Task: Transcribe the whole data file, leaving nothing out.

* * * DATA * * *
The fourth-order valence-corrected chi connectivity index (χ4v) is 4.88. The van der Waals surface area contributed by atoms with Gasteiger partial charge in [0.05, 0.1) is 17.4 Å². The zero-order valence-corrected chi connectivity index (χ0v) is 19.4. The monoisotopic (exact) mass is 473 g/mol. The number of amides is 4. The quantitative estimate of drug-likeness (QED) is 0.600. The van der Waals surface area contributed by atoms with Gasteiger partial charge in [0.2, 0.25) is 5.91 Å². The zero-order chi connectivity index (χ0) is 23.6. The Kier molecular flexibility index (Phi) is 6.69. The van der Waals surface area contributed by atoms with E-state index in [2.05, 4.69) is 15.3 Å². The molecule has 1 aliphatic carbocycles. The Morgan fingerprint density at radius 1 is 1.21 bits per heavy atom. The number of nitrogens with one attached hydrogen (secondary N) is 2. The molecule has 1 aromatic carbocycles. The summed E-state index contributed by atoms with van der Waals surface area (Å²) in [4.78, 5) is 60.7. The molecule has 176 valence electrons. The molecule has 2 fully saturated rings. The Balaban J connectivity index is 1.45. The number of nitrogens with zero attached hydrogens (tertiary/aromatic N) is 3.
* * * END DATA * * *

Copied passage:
The fourth-order valence-corrected chi connectivity index (χ4v) is 4.88. The van der Waals surface area contributed by atoms with Gasteiger partial charge in [0.05, 0.1) is 17.4 Å². The zero-order valence-corrected chi connectivity index (χ0v) is 19.4. The monoisotopic (exact) mass is 473 g/mol. The number of amides is 4. The quantitative estimate of drug-likeness (QED) is 0.600. The van der Waals surface area contributed by atoms with Gasteiger partial charge in [0.2, 0.25) is 5.91 Å². The zero-order chi connectivity index (χ0) is 23.6. The Kier molecular flexibility index (Phi) is 6.69. The van der Waals surface area contributed by atoms with E-state index in [2.05, 4.69) is 15.3 Å². The molecule has 1 aliphatic carbocycles. The Morgan fingerprint density at radius 1 is 1.21 bits per heavy atom. The number of nitrogens with one attached hydrogen (secondary N) is 2. The molecule has 1 aromatic carbocycles. The summed E-state index contributed by atoms with van der Waals surface area (Å²) in [4.78, 5) is 60.7. The molecule has 176 valence electrons. The molecule has 2 fully saturated rings. The Balaban J connectivity index is 1.45. The number of nitrogens with zero attached hydrogens (tertiary/aromatic N) is 3.